Friday, June 4, 2010

Wicked Geisha

My extended social circle includes a friend who has been involved in a group called Wicked Geisha. I have no first hand knowledge of them, and do not want to comment on them and what they do specifically, but I find that the name alone sparks my own pondering.

Firstly, my friend is white and appears to be non-Japanese, as were the other participants I saw in a random sampling of photos. This raises my own concerns of cultural appropriation. I can say nothing definitive about how they specifically are or are not respectful and/or appropriating, but I feel I cannot go any further with this post without voicing that generalized concern. I sincerely hope they are appropriate and not appropriating, but I do not know one way or the other.

That said, the name Wicked Geisha intrigues me. I was reminded of this when reading this Sociological Images post about an example of how Asian women are marketed according to a stereotype of submissiveness. That post links this submissive stereotype with the idea of a geisha, described as "a Japanese woman trained in the art of serving and pleasing men."

So what, then is a "wicked geisha"? Is a geisha inherently wicked because of her sexual availability and prostitution, such that "wicked geisha" is a tautological, redundant term? Or perhaps a geisha who is extra good at being a geisha is extra deserving of the title of "wicked"? Or is a "wicked geisha" a geisha that twists or perverts the role of geisha? Is she perhaps not really serving and pleasing men, but doing something wicked to them instead? Is she an evil geisha, or an anti-geisha, like an anti-christ? Or perhaps she is really a he, or a lesbian, or engages in some other form of gender/sexual transgression. Could it be "wicked" in the northern US slang sense, as in, "wicked cool", meaning just extra awesome?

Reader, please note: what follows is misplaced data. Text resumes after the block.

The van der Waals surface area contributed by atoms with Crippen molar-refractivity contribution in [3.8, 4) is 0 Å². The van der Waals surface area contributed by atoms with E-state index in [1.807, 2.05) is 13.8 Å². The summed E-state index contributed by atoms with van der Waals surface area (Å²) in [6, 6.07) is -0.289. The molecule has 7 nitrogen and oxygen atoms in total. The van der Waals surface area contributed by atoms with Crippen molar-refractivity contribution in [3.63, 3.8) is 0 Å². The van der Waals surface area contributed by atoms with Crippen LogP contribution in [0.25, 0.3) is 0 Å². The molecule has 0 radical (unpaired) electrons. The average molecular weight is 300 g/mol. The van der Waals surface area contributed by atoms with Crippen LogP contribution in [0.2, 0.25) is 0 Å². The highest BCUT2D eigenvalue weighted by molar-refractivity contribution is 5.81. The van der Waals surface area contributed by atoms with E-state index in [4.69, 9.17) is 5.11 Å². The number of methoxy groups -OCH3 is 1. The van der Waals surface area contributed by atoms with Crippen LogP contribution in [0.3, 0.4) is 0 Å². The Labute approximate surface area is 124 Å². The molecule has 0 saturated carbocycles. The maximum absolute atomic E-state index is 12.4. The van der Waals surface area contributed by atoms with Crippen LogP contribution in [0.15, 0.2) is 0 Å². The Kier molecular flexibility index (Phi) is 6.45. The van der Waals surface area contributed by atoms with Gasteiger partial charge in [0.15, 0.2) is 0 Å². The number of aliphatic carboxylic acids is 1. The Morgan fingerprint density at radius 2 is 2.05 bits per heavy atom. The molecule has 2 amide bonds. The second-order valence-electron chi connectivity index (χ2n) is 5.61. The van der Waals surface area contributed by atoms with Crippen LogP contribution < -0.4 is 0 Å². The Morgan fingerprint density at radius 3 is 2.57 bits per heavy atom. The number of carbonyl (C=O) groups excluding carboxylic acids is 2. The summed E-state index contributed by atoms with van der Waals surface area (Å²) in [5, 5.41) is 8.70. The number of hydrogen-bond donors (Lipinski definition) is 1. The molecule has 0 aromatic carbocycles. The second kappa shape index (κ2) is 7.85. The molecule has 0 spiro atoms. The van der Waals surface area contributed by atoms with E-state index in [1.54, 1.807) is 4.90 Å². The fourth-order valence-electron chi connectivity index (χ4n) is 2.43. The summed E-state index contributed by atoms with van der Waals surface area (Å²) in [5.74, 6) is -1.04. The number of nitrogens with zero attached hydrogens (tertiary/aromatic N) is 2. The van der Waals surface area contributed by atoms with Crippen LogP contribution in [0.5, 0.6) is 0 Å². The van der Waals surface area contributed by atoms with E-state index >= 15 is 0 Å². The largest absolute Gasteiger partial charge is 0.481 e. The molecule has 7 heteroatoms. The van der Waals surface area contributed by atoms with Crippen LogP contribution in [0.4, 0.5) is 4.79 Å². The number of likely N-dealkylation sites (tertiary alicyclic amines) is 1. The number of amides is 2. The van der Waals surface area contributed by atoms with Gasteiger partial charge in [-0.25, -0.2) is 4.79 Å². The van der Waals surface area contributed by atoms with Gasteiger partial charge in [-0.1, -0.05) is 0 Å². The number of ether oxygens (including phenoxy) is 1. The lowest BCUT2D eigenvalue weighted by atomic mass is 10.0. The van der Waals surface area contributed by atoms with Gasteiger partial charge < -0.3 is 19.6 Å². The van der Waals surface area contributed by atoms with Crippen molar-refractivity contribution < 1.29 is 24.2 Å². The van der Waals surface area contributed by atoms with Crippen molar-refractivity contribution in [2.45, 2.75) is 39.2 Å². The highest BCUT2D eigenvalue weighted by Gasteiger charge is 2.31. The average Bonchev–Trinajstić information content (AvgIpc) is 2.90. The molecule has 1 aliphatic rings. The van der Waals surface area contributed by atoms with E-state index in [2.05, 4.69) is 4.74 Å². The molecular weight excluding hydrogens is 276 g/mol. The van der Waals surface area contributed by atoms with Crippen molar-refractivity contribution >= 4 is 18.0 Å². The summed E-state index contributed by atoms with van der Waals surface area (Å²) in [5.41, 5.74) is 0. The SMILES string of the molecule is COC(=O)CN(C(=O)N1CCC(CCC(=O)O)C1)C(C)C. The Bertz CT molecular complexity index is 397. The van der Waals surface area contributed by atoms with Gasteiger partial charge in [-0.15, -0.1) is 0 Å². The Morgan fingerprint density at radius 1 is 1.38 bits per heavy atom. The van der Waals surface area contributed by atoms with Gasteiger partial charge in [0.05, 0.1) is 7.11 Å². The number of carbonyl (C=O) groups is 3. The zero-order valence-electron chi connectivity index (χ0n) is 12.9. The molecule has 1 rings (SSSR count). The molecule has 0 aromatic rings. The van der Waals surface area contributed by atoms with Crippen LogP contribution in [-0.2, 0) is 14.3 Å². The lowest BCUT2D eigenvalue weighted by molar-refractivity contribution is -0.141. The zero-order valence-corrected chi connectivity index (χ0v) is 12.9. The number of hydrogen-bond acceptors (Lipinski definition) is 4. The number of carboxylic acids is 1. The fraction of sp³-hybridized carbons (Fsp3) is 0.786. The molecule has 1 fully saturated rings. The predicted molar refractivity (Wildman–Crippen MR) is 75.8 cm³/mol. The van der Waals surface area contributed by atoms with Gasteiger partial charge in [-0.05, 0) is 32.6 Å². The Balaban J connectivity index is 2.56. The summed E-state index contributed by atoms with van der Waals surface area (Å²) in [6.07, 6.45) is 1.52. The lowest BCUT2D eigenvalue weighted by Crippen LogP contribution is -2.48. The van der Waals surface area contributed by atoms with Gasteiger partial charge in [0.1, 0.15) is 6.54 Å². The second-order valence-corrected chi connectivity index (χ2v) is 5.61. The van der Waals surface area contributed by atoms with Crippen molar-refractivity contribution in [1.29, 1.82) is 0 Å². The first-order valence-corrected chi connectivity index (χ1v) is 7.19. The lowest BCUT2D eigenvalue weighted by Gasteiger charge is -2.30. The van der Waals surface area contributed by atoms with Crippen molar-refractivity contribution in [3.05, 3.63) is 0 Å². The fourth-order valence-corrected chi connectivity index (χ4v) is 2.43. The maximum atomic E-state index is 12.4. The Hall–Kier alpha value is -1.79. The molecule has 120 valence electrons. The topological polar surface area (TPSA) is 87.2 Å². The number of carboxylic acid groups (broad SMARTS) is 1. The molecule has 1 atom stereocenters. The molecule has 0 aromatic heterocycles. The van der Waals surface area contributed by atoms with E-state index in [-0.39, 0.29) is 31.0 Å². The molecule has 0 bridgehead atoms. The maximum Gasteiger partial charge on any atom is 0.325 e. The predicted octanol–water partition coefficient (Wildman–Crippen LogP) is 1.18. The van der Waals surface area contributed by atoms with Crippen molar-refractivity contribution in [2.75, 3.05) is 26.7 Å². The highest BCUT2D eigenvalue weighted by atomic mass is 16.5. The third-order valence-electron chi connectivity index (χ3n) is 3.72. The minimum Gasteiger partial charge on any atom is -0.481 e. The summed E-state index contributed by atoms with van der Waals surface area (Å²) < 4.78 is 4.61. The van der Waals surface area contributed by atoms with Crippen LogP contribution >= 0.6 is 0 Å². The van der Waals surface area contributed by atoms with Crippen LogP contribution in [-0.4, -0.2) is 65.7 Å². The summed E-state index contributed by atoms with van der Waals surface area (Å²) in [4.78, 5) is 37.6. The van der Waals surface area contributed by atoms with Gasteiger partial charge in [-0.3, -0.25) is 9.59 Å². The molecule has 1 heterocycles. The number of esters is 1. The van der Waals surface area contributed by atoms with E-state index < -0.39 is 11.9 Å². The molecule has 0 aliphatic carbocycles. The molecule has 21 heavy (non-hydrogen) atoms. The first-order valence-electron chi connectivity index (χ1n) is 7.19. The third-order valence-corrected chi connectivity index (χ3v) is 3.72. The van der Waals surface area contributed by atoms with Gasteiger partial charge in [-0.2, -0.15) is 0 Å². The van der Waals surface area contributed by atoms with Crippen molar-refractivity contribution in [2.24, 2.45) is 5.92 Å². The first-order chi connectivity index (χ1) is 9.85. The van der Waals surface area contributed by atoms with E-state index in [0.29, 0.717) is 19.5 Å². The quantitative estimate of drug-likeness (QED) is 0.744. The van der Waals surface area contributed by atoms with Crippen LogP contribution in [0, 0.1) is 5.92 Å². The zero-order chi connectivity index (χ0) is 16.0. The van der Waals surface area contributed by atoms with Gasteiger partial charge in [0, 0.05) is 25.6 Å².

Since geishas are portrayed as transgressive within a Western cultural context in that they are a form of prostitute and that they go against feminist ideals since they are all about service to men, the descriptive "wicked" says that these particular geisha are extra transgressive. The question, though, is whether that transgression is a greater degree of their original offense, or a perversion of their original definition/role.Or could this use of language be about a different meaning altogether, like the slang usage of "wicked"?

Definitely an interesting question. Any thoughts? Any other interpretations of the phrase Wicked Geisha?

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